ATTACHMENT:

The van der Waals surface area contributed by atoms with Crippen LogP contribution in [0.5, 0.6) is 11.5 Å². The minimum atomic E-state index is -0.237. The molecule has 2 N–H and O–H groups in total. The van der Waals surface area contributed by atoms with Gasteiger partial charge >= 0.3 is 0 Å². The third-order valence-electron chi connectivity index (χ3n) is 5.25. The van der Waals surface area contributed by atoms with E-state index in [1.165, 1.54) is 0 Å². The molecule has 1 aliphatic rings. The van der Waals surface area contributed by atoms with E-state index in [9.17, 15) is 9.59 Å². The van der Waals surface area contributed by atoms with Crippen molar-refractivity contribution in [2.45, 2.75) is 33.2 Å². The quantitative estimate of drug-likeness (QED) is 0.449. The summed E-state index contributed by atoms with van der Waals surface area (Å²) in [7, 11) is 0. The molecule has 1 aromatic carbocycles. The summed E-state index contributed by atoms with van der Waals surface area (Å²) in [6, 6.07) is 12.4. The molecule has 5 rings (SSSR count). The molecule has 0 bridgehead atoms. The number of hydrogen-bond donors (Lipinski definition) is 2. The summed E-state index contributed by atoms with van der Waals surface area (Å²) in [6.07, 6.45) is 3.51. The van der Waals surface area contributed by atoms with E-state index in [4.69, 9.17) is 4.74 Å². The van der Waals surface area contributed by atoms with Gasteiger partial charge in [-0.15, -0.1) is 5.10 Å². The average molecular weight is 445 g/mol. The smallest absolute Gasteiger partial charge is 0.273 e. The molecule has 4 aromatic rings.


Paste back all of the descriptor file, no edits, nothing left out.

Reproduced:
The van der Waals surface area contributed by atoms with Crippen LogP contribution in [0.5, 0.6) is 11.5 Å². The minimum atomic E-state index is -0.237. The molecule has 2 N–H and O–H groups in total. The van der Waals surface area contributed by atoms with Gasteiger partial charge >= 0.3 is 0 Å². The third-order valence-electron chi connectivity index (χ3n) is 5.25. The van der Waals surface area contributed by atoms with E-state index in [1.165, 1.54) is 0 Å². The molecule has 1 aliphatic rings. The van der Waals surface area contributed by atoms with E-state index in [9.17, 15) is 9.59 Å². The van der Waals surface area contributed by atoms with Crippen molar-refractivity contribution in [2.45, 2.75) is 33.2 Å². The quantitative estimate of drug-likeness (QED) is 0.449. The summed E-state index contributed by atoms with van der Waals surface area (Å²) in [7, 11) is 0. The molecule has 1 aromatic carbocycles. The summed E-state index contributed by atoms with van der Waals surface area (Å²) in [6, 6.07) is 12.4. The molecule has 5 rings (SSSR count). The molecule has 0 bridgehead atoms. The number of hydrogen-bond donors (Lipinski definition) is 2. The summed E-state index contributed by atoms with van der Waals surface area (Å²) in [6.07, 6.45) is 3.51. The van der Waals surface area contributed by atoms with E-state index in [4.69, 9.17) is 4.74 Å². The van der Waals surface area contributed by atoms with Gasteiger partial charge in [-0.15, -0.1) is 5.10 Å². The average molecular weight is 445 g/mol. The smallest absolute Gasteiger partial charge is 0.273 e. The molecule has 4 aromatic rings.